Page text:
Who is this for?
Android developers who may have heard about Jetpack Compose, but haven't tested it out or don't feel comfortable enough with it to start replicating their UI using Composable functions.
You should be familiar with Android Studio, Kotlin and the current UI toolkit in Android. Familiarity with architectural patterns such as MVVM, using the ViewModel and LiveData components is required for later parts of the course.
- Composable Functions
- Simple Composables
- Actions & Handlers
- Custom Composables
- Material Components
- Component Reusability
Part 1: Jetpack Compose Basics
Learn about any breaking changes in the Jetpack Compose framework, and how to migrate from older versions to newer ones.
Take a tour of different ways of developing UI in Android over its history. Compare imperative and declarative UI development, and their pros and cons.
Play around with some basic Composable functions, learn what their parameters are, and find out how to display a simple Composable tree.
Learn all about Rows, Columns, Text, Button and Icon elements, and how to use said building blocks in Jetpack Compose.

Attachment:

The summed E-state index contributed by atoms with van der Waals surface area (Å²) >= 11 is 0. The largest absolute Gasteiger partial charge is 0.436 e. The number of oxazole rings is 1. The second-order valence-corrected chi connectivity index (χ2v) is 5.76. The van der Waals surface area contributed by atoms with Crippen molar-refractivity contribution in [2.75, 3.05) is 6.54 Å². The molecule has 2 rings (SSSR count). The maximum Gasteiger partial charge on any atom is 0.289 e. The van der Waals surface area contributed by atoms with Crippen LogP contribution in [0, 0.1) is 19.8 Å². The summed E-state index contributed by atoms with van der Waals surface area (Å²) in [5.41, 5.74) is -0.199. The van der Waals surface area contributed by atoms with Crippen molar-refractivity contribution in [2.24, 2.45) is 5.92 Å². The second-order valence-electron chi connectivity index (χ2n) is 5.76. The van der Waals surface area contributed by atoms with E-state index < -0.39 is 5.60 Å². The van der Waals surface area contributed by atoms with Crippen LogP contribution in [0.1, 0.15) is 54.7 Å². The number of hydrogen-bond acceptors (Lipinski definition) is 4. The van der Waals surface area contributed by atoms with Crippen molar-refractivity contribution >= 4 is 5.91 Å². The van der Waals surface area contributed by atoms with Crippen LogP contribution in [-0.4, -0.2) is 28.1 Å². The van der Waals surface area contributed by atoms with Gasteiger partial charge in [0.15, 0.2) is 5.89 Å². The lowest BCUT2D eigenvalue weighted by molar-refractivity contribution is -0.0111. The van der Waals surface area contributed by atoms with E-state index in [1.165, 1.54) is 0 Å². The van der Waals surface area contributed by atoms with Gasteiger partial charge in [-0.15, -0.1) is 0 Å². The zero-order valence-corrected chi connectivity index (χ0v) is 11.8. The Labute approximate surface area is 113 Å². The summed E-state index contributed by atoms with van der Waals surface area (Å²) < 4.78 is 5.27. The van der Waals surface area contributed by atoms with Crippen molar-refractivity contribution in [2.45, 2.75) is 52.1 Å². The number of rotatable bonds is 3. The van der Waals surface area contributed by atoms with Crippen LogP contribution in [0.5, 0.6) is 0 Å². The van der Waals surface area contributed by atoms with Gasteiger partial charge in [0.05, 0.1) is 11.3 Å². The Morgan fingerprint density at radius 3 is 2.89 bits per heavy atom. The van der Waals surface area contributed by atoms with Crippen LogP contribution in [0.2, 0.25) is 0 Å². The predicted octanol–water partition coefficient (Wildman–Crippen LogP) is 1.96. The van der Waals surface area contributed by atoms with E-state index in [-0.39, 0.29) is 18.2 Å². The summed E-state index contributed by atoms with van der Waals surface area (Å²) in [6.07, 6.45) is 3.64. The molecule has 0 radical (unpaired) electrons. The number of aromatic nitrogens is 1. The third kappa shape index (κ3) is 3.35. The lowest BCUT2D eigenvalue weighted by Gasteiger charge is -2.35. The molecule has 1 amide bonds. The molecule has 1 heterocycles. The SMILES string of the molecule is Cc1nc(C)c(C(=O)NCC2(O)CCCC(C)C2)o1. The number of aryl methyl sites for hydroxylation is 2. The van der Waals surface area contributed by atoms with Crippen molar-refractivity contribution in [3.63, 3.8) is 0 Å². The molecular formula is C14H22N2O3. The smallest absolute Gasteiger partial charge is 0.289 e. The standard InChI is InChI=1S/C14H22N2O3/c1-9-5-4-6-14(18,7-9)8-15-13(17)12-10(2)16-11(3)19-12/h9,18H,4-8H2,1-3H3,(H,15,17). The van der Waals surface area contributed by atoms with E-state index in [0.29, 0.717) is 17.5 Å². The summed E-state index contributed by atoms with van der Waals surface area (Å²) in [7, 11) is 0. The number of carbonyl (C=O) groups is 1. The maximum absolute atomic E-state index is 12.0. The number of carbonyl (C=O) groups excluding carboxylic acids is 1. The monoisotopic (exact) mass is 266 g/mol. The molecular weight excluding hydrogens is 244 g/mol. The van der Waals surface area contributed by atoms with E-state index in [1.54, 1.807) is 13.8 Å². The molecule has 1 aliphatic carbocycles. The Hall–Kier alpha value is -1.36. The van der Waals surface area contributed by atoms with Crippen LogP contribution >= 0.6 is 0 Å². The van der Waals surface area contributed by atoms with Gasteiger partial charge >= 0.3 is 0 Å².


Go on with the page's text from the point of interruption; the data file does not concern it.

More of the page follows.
Learn how to remember data within your Composable UI, and how to change and share it.
Learn how to create multiple smaller composable functions, to make them more reusable.
Use some of the simpler Material Design components in Compose to build better input forms and user experience.
Build lists of items and common Android components such as
RatingBars, to style your application.
Finish more UI features of the app to practice using Jetpack Compose and custom components you've built.
Learn how to add special error handling to your UI components, to disable user from performing actions until the data is ready.
Part 2: Build Complex UI With Compose
Learn how to use various handlers in Compose to add specific actions and behavior to your UI. Connect your handlers to state handling.
Build Custom Dialogs
Expand upon actions and handlers in your application, to build custom dialogs prompting users for data input.
Learn how to easily add different themes and styles to your app, and to support day/night mode.
Now that you've built your fair share of the UI in the project, you can proceed to reuse it, and build more features!
Use simple animations and powerful transitions to make your app even nicer than it is!
Part 3: Manage State With Compose
Use the MVVM Pattern
Start setting up state handling and persistence, by building the MVVM pattern in your application.
Free up the UI code of business logic by moving all of the operations to ViewModels.
Connect reactive data holders to Compose, to make the UI update itself automatically with data.
Congrats on finishing the course! Learn how to reuse state and create Ambient wrappers for your application.